• support teachers in their professional development by offering them modern curricula in their initial education, and by providing them with in-service training geared to equip them with the necessary competences for the use of digitally supported teaching methods;
      • improve and deepen digital skills also by including coding and programming in their respective curricula, in order to foster economic competitiveness and equip students with the right skills for the job market of the future.

      The resolution stressed the need to:

      • urgently put in place, for all learners, the fastest and best possible technical equipment, as well as vital access to broadband internet;
      • develop the needs of adult learners so as put in place OERs geared towards ensuring greater lifelong learning opportunities for low-skilled European citizens.

      The Commission is called upon further assess the impact of digital and/or online learning materials on the learning performance of learners according to their age and school level.

      Widening the reach of OERs: Parliament stressed the importance of access to education and training and IT equipment for all learners in all age groups, as well as for those with disabilities, those coming from disadvantaged backgrounds, young people currently not in education, employment or training (NEET) and those coming from geographically remote regions.

      The resolution also noted that the EU risks falling behind other regions of the world, such as the United States or Asia, where heavy investments are made in research and development, new technologies and OERs. It insisted that the Union must build on its strength in cultural and linguistic diversity and adapt investments in e-learning material, including OERs, and in new technologies to best support its population.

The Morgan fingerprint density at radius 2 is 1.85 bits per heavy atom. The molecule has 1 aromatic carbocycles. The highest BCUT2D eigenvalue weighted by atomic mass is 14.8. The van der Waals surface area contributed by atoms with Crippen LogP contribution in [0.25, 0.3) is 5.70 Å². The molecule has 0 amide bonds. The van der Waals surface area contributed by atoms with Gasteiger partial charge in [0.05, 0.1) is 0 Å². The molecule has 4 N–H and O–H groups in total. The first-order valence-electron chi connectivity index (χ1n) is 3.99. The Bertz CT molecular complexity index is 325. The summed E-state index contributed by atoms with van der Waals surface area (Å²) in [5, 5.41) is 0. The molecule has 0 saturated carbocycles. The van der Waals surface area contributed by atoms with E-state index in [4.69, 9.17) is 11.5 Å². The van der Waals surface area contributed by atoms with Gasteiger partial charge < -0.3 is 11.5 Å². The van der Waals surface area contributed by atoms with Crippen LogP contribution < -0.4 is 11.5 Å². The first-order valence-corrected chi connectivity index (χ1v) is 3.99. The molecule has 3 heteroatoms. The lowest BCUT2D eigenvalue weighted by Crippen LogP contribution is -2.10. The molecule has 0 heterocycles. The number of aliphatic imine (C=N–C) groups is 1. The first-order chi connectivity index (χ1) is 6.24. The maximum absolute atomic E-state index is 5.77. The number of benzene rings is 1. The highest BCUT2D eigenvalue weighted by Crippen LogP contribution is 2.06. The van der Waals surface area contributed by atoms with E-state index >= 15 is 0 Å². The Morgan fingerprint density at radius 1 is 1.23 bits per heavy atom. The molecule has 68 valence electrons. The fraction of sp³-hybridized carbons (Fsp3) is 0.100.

Parliament encouraged strengthened cooperation between European education and training institutions, and with international organisations and stakeholders, to facilitate a better understanding of new teaching and learning methods and the impact of ICT on education. The development of common platforms for such cooperation is encouraged.

      The contribution of EU programmes: Parliament called on the Member States and the local and regional authorities to use the funding available through the European Structural and Investment Funds to overcome the territorial digital divide by improving infrastructure and networks and promoting training in ICT and the effective use thereof, taking into account the needs of educational institutions, in particular in rural and remote regions.

      According to the resolution, the smart and comprehensive use of EU funding requires synergy between the different programmes and instruments, including Erasmus+, Horizon 2020 and the structural and investment funds.

      The Commission is called upon to:

      • organise an annual European regional planning conference to ensure that all citizens have access to ICT services wherever they may be in the EU;
      • encourage the exchange of good practices between Member States and between educational institutions, drawing on existing projects and experiences.